When it comes to celebrating culture and ethnicity in the northeast part of India, a few festivals stand out: Rongali Festival of Assam, Sangai Festival of Manipur, and Hornbill Festival of Nagaland, which is also known as the 'Festival of Festivals'.
After a COVID-19-induced hiatus of two years, the Hornbill Festival – which was celebrated virtually in 2020 and 2021 – has returned this year with preparations being carried out in full swing. It celebrates the numerous ethnic groups of the northeastern state and is organised annually from December 1 to 10 in Kohima.
History Of Festival Of Festivals
The state of Nagaland has 17 major tribes, besides several others found in its remote regions. Each tribe celebrates its own festival across the year to celebrate its significance and traditions: the Kukis celebrate Mimkut in January, Kacharis celebrate Bushu in January, Chakhesangs celebrate Tsukheniye in January, Angamis celebrate Sekrenyi in February, Konyaks celebrate Aoling in April, Aos celebrate Moatsu in May, Sumis celebrate Tuluni in July, Changs celebrate Nyaknylum in July, Pochurys celebrate Yemshe in October, and Lothas celebrate Tokhu Emong in November.
The Government of Nagaland thought that it was necessary for the tribes to interact with each other to promote the state's cultural heritage. Consequently, in 2000, it organised the first-ever Hornbill Festival as a mixture of cultural exhibitions, reports Outlook India.
Packed With Culture
Organised by the State Tourism and Art & Culture Departments, the festival is named after the Indian hornbill, which is often mentioned in the folklore of most of Nagaland's tribes and is commonly sighted in the state forests. The grand fete is held at Naga Heritage Village in Kisama, which is around 10 km from the state capital of Kohima.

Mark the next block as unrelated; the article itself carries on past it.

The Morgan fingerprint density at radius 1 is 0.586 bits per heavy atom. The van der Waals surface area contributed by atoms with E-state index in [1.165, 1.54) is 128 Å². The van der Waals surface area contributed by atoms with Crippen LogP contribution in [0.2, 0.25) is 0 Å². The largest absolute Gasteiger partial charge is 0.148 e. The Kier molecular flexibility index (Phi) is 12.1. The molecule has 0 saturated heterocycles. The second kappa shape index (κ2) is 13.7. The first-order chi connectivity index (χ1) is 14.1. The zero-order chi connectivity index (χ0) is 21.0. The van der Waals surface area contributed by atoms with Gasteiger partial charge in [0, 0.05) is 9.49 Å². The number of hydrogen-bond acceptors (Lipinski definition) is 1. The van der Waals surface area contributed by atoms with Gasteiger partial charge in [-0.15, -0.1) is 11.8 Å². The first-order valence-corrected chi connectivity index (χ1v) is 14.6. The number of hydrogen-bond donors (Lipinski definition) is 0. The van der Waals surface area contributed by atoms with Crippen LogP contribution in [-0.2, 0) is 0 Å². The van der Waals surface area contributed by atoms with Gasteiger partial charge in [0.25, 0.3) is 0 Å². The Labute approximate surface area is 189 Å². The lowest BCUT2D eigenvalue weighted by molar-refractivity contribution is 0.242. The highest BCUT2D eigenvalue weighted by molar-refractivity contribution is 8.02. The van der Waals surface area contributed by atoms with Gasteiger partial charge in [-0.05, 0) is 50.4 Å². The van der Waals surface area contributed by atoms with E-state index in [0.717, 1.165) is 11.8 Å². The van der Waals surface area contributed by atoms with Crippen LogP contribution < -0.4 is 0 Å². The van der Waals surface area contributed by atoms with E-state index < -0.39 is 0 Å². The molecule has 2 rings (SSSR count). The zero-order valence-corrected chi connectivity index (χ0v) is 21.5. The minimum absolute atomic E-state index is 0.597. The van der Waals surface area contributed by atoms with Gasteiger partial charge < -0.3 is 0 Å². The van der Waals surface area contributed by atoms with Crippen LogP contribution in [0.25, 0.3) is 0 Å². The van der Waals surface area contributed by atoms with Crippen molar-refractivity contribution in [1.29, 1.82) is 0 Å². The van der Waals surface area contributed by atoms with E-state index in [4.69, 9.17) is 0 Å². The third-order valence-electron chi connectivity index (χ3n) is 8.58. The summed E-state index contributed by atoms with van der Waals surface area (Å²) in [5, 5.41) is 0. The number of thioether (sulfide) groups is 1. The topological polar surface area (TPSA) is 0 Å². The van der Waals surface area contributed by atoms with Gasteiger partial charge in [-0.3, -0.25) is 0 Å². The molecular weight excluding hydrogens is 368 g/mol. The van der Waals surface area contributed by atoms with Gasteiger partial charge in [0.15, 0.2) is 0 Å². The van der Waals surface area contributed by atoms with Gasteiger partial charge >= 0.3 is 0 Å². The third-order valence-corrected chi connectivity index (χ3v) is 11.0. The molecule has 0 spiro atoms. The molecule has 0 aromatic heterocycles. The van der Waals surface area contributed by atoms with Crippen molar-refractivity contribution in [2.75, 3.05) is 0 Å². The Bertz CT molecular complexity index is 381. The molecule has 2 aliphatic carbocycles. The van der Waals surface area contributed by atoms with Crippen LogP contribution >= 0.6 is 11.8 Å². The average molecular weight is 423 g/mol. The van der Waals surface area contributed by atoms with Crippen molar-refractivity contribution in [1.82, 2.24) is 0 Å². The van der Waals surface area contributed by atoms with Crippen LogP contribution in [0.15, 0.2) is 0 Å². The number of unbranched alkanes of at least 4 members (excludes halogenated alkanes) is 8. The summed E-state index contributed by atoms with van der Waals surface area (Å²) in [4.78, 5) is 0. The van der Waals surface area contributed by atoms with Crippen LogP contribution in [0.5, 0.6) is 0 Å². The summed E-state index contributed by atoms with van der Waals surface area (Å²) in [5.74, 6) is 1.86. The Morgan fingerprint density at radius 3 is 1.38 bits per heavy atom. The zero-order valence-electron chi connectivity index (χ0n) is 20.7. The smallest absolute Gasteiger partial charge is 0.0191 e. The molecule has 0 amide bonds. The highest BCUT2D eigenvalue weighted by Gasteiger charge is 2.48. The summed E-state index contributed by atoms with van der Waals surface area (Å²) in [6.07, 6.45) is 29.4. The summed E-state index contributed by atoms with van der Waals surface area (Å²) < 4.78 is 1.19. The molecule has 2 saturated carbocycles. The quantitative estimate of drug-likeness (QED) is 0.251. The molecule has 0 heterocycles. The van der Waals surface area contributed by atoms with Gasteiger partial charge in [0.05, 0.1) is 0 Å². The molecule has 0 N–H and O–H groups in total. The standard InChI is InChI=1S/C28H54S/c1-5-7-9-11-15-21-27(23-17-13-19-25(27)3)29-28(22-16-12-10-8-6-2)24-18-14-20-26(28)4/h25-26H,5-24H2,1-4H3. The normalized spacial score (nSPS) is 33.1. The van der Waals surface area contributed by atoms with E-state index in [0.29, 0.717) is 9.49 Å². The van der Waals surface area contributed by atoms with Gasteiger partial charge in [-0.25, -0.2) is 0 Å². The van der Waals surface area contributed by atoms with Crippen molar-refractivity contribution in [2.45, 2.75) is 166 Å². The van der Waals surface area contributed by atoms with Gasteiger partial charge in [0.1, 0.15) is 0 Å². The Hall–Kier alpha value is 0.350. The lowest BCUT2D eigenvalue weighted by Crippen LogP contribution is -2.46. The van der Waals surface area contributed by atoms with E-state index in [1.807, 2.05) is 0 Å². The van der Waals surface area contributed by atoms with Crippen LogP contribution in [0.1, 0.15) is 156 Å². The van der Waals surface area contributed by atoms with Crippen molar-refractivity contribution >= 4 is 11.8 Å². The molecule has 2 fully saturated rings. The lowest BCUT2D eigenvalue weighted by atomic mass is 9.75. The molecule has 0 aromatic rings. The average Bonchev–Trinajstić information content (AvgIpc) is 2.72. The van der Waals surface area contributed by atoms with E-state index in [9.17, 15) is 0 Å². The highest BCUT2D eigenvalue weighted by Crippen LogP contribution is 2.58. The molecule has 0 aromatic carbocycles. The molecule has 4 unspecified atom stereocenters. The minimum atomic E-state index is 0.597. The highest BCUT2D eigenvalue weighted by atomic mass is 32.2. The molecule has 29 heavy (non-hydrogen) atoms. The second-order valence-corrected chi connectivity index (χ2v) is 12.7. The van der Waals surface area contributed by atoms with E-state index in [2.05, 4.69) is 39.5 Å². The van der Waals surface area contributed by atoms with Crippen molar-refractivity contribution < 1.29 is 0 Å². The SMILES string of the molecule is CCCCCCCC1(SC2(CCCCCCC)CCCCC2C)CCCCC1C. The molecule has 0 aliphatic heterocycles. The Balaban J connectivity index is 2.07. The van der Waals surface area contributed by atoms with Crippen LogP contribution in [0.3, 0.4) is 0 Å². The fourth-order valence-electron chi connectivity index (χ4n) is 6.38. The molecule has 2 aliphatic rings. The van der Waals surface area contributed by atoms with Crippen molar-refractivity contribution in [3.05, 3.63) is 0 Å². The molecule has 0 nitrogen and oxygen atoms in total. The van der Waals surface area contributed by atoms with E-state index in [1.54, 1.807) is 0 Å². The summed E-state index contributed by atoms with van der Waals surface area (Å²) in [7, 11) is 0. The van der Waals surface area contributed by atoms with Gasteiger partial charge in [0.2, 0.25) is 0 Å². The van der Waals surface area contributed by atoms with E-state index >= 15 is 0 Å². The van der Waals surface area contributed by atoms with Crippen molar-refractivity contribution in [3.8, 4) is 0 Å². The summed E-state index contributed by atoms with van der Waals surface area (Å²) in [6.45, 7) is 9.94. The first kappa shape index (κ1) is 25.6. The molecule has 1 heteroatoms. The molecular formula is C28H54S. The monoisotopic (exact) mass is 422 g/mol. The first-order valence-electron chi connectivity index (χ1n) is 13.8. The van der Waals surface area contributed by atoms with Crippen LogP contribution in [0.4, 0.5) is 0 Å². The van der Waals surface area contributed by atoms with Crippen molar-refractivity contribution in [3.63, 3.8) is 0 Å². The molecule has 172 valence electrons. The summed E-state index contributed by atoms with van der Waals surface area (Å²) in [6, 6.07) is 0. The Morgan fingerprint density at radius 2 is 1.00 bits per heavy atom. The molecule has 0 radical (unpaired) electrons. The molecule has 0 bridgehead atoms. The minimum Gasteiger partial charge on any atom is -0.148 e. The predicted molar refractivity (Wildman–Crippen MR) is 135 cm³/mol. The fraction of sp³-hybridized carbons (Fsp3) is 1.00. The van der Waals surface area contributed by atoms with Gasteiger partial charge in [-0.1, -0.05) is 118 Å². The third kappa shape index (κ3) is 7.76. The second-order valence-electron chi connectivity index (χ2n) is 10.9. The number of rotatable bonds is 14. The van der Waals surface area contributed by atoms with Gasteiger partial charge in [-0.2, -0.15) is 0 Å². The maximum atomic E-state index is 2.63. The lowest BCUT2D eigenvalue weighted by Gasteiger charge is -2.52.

All tribes participate in the festival to ensure that the rich culture and traditions are protected in the truest sense. The morungs (huts) of each tribe have already been set up at the venue and are one of the biggest highlights of the festival.
The ten-day festival is packed with cultural dose with the organisation of several events: ceremonial performances by each tribe, colourful dance and singing performances, crafts, food stalls, fashion shows, traditional sports like archery and wrestling, indigenous games, and art ceremonies, among others. A glimpse of the tribal culture can be seen throughout these events, especially in the exhibitions which showcase paintings, sculptures and wood carvings.
A grand music show with performances by local and international artists is also held parallel to the tribal festival in a bid to engage people from all demographics.
Hornbill Festival 2022
The vice president of India, Jagdeep Dhankar, inaugurated the festival on Thursday, December 1, which is also the 60th statehood day of Nagaland. A report by The Telegraph says that several foreign dignitaries will also be a part of the inauguration ceremony: Ambassador of France to India, Emmanuel Lenain; Trade Commissioner for South Asia & British Deputy High Commissioner for Western India, Alan Gemmel; and Australian High Commissioner to India, Barry O'Farrel Ao.
The festival, now back after two years, will contribute to the tourism industry in the state while also boosting the economy, authorities are hopeful. For the last two decades, besides adding to the state's economic prosperity, the Hornbill Festival has also helped tourists get an understanding of the state's culture and provided them with an insight into the ethnic groups.
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